There have been so many! For confidentiality reasons it’s hard to give examples, however so often we see life changing results from people facing a huge range of physical, mental health problems, as well as lifestyle challenges.

What’s important to highlight is that the initial reason for contacting a GP (depression, anxiety, weight issues) is very rarely the root cause of a problem, so, if you keep trying to fix that, you’ll not really get much better. So, where I see the real benefit of the coaching service, is that we can help the individual identify the root cause/s. It often isn’t health related at all, but a job loss, or a change in appearance or sudden trauma. Often people can go years, even decades without ever talking about these problems, which is why we need to encourage people to get talking.


What do you think is the future of self-management?

Self-management is going to become increasingly prevalent, and there’s a real opportunity to make it work for everyone. For example, I believe that post-pandemic, we will be able to offer more variety, and therefore accessibility for people to access support. Increasing the ways people can get in touch, be it phone call, video, in-person at a variety of venues, will mean we can help more people and dampen any anxiety or barriers to entry they may have. It'll also be really important to keep connecting between organisations. Collaboration is so key, in sharing expertise. No one organisation will have the answer to everything. I think there’s also an education, research and marketing piece, in understanding how best to reach people, and providing many routes to market (it may be a flyer in a GP surgery, or it may be a social media video!).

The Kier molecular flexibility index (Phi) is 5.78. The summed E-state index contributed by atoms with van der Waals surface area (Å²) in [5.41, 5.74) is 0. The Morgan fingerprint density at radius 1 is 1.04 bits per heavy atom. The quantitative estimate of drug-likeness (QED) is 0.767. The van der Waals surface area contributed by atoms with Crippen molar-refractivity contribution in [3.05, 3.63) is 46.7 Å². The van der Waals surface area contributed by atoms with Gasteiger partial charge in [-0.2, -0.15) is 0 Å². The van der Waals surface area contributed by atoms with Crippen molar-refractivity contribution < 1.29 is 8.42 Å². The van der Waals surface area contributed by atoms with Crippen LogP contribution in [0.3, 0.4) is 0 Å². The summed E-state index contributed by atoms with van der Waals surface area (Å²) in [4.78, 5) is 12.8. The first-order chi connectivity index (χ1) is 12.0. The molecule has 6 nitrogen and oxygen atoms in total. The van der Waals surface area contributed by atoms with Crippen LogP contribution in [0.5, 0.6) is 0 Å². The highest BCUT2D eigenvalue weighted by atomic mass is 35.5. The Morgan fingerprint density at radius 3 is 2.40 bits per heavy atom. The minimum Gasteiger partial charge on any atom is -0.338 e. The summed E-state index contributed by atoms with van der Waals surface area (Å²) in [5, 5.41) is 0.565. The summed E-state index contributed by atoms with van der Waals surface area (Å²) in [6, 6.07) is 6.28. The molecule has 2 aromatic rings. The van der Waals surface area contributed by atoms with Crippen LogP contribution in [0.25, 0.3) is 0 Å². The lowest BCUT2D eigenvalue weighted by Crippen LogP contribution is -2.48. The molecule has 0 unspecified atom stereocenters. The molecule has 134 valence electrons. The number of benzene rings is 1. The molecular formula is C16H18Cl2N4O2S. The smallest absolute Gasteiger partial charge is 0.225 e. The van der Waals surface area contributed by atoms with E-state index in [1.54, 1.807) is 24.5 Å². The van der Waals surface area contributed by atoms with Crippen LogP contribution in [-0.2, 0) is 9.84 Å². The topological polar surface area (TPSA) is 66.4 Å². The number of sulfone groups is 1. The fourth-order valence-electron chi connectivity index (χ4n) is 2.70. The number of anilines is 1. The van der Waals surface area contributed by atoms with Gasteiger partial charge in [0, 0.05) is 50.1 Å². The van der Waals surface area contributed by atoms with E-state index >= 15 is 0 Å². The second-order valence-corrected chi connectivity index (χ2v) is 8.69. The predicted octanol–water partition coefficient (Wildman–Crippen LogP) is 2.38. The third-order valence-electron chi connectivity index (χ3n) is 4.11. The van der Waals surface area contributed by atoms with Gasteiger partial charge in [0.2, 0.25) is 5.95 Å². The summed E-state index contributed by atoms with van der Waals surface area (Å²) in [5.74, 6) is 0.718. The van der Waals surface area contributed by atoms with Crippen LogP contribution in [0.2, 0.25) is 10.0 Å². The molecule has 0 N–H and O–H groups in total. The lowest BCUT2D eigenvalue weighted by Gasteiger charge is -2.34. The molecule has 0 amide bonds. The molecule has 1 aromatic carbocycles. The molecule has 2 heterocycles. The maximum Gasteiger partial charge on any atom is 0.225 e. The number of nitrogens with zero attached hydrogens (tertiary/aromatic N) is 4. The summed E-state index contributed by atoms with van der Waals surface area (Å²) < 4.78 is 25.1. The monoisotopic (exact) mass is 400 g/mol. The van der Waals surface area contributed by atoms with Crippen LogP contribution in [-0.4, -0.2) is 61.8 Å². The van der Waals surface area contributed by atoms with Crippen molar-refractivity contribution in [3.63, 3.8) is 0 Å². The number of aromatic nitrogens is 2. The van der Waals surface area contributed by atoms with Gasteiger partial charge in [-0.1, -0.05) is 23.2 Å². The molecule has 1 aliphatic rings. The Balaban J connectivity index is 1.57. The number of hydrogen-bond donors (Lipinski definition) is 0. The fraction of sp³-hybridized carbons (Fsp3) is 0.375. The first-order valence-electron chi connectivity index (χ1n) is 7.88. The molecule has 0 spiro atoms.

Importantly, I see this as a way to reduce pressures on front line NHS staff and GPs. GPs don’t need to be the first point of call for all issues. Instead, we can help the public know where to go if they need support in all areas of their health, lifestyle and wellbeing.


If you could give people 3 tips on things to do now, what would they be?

  1. Explore the resources you have: what is your support network, do you have people, resources around you that can help? We often refer to the bio-psycho-social model which reinforces the idea that there are numerous causes that can lead to health problems.
  2. Mindset: framing the positive. What in your life is positive right now? By focussing on the negatives, we can lose hope, motivation, and our health can suffer.
  3. Look into the value of coaching or contact your GP to speak to a social prescriber. Coaching can really help when struggling, to find solutions that work for you.


What next?

Would you or someone you know benefit from this service? You can:

  • Call us on 0300 111 3303 
  • Email us at contact@helpandcare.org.uk
  • Learn more about the self-management service here.
  • Check out any of the links in this article for more support
  • Follow us on social media: Facebook, Twitter and LinkedIn


Help & Care’s Dorset Self-Management Service is accessible:

  1. Through any GP in Dorset.
  2. By self referral: as long as you are over 18, or registered with a GP in Dorset, you can self-refer, via the phone number or email.